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VFX Advantage conference helps filmmakers hone visual FX, 3D skills

Conference expands to two days at Ravensbourne.

On July 4-5, the Directors Guild Of Great Britain held the second VFX Advantage Conference at Ravensbourne, funded by Creative Skillset. Through case studies, lectures and discussions, the conference allowed filmmakers to gain insights into the latest techniques and practices in visual effects and 3D production, with particular application to feature films.

The conference content was divided into two sections. Day One focused on visual effects, day two on stereoscopic production. Attendance was diverse, with a few delegates still doing degrees, others with decades of experience under their belts, and the crafts represented included cinematographers, compositors, stereographers, editors, directors, producers and screenwriters. In a recent industry survey, 50% of those polled said they needed help understanding how technology is impacting their job. The VFX Advantage Conference sought to meet this need.

Producer Vikki Scott of Fahrenheit Films organized this year’s conference, with Directors Guild chair Ivor Benjamin, which was expanded from last year’s single-day event. “Visual effects and 3D have been specialist subjects that are now becoming more mainstream. It’s everywhere. We’ve had interest from visual effects supervisors who are in adverts, but who want to cross over into film.” It was important to Scott to keep the conference focus on professional feature film development. “We could have opened it out to complete beginners or people interested in the film industry but not working in it, but we wanted people who had a credit who would really be working in these areas.”

Scott, currently producing Fortunate Sons, starring Emily Watson, believes visual effects have moved well beyond the summer blockbuster, “I am interested in how it’s going to cross over into other genres. I do think that what can sometimes happen with visual effects is that people forget about story. The really great films have a fantastic story in place as well as all the visual effects.”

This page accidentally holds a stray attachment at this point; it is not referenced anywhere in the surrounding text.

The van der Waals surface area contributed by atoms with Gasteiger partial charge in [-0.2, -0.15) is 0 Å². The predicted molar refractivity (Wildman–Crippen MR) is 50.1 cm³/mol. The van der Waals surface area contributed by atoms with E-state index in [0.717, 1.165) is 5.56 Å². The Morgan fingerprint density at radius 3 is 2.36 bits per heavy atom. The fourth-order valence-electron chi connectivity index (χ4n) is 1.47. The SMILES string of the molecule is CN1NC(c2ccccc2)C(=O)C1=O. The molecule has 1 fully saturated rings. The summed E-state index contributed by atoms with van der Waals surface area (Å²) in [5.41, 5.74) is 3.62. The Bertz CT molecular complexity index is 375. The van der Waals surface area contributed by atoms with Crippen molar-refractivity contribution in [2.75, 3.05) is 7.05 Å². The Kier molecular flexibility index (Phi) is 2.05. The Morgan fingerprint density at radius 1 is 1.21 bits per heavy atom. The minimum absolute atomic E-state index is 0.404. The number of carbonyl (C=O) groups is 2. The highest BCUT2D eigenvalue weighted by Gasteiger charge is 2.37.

Sue Rowe of Cinesite gave the Day One opening visual effects address. Her keynote on the visual effects of John Carter gave a thorough overview of the visual effects supervisor’s place in the current industry. The vfx supervisor was often “First in, last out,” Rowe said, particularly with larger, design-intensive movies. The traditional roles in the film are becoming blurred which Rowe didn’t count as a negative. John Carter, she said, was a major case study for the ever-evolving role of the vfx supervisor onset. Rowe believes that early involvement with the vfx team paid dividends, “Preparation is my big thing. If you prepare for it, then you can make better adjustments when things do go wrong.” Still, visual effects were not a substitute for capturing an image on camera wherever possible. “The best visual effects are when you can get it on location, then enhance it.”

Rowe was followed by Dan Barrow, John Carter’s VFX Producer. Barrow addressed the negative hysteria over the film by noting that John Carter’s effects department actually came in under budget. Other highlights of the visual effects sessions were Nvizage’s Martin Chamney on previs for Martin Scorsese’s Hugo, SFX Supervisor Alexander Gunn on special effects for The Expendables 2, and Cinesite’s Simon Stanley Clamp on Moon.

Day Two’s 3D sessions were kicked off by a keynote from cinematographer Geoff Boyle, whose Cinematography Mailing List (CML) is a resource revered by cinematographers worldwide. Boyle, in his usual style, emphasized the practical aspects of 3D production over theory, urging people to experiment, giving case studies from his own experience. He noted that most of 3D case studies presented – at VFX Advantage and elsewhere – are inevitably examples from high-end, high-budget productions with tremendous resources at their disposal, which may not have much to teach most filmmakers. “We all obsess over Neimann Marcus and Fortnum & Mason, but most of us are going to be working in Sainsbury’s.” Boyle believes that 3D production needs to be taken out of its ivory tower if it is to evolve and achieve its potential. He cited cinematography legend Jack Cardiff who won his first Oscar for Black Narcissus when he defied the heads at Technicolor who told him he wasn’t using their camera properly. “Throw the men in the white coats out!” urged Boyle.

Other 3D speakers included, Chris Parks of Vision 3, editor Keith Mottram, Chrisophe Malessa of Pixomondo, Prometheus VFX Supervisor Richard Stammers and Onsite CTO Richard Mills.

Though the viewpoints and experiences presented at VFX Advantage were diverse, there was virtually unanimous agreement that the business and technology of digital imagery is moving and evolving at an exponential rate, a truth frightening for some, very exciting for others.

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